There are two different definitions of the word conservative in today's political terminology.
Conservative is an adjective that describes any position on the political spectrum that is associated with the traditional values in a given country. It is used in the Anglo-Saxon world to denote a political stance based on reduced government involvement and caution about change. In recent years the United States Republican Party has been commonly identified as the conservative party in U.S. Politics. On the other hand, in Eastern Europe, the conservative parties are those associated with socialist or communist ideas, e.g. the Bulgarian Socialist Party.
Another way of defining conservative is by a specific set of values, as identified by George Lakoff. These values come from a moral foundation based in a hierarchy.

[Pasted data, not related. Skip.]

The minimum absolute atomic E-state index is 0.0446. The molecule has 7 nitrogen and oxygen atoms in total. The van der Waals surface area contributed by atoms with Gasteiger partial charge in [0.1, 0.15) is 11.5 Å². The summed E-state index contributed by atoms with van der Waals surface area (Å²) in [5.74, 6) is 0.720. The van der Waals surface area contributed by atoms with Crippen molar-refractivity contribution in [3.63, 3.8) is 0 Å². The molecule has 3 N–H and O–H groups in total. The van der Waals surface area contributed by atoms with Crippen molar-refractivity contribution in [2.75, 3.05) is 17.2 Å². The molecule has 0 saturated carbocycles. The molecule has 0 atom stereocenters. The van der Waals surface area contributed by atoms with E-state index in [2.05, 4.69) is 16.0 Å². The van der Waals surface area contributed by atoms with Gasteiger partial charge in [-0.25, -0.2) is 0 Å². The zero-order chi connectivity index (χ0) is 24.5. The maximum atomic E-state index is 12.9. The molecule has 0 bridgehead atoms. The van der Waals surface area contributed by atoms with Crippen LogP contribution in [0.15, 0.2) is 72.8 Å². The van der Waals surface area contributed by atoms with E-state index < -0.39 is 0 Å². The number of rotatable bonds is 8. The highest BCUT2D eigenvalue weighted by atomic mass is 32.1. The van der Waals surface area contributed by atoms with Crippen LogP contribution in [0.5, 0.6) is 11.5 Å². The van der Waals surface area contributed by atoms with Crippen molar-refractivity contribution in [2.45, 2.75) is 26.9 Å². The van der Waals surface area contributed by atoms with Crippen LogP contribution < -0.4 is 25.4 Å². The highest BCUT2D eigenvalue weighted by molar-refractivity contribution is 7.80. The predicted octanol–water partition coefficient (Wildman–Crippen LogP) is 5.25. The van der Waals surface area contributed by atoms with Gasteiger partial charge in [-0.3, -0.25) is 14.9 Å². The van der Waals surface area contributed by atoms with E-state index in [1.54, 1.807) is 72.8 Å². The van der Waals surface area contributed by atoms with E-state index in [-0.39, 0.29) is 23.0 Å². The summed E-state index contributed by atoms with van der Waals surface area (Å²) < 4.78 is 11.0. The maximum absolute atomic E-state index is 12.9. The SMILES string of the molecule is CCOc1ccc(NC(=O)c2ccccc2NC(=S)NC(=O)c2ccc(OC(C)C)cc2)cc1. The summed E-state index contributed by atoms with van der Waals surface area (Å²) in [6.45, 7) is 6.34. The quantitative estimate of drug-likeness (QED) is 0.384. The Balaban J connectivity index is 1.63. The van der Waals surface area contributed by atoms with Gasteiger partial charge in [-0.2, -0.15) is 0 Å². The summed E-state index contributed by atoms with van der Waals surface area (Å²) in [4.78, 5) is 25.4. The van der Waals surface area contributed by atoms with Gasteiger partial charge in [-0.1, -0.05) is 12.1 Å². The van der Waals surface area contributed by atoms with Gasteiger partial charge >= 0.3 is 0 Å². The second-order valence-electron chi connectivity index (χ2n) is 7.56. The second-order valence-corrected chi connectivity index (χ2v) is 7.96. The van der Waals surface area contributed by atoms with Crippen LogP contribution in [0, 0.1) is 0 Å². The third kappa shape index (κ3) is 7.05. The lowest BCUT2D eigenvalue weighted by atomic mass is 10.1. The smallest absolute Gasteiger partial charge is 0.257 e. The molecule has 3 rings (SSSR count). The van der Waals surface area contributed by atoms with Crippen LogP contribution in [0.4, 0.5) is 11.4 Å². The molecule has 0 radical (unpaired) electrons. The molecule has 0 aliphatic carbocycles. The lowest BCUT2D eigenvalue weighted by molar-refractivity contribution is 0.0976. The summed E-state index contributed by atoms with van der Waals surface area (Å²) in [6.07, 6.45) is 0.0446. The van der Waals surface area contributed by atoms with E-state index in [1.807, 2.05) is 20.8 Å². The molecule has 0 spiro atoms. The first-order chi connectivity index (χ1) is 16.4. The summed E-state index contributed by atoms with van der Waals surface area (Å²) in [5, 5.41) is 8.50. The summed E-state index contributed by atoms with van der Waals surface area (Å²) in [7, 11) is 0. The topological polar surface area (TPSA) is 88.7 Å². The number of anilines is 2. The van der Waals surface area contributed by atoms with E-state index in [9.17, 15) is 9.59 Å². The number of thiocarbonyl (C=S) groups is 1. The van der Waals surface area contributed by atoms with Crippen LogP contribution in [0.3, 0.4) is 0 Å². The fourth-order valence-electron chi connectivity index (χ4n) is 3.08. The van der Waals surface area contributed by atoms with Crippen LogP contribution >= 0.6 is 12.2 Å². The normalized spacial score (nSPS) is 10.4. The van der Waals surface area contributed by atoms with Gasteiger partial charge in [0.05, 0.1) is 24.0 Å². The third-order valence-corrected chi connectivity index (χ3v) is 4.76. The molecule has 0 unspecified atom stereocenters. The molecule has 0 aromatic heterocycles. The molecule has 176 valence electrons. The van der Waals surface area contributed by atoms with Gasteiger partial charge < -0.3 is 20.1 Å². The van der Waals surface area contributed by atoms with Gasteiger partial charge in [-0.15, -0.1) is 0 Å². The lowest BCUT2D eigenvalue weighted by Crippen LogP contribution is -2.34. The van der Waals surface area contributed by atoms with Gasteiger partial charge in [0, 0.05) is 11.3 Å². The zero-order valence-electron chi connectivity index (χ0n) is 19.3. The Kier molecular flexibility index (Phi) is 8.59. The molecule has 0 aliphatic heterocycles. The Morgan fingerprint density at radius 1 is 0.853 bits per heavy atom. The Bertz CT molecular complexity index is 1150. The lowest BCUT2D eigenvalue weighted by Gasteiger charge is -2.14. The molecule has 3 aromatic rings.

Recently, a group known as Neoconservatives has arisen in the United States, basing their political stance more around a moralist approach and aggressive, militaristic foreign policy. Notable members of this group include President George W. Bush. This set of political believes occasionally argues for a greater role for a government as it puts an increasing number of values above a person's individual freedom. Such values include national security and some religious ideals.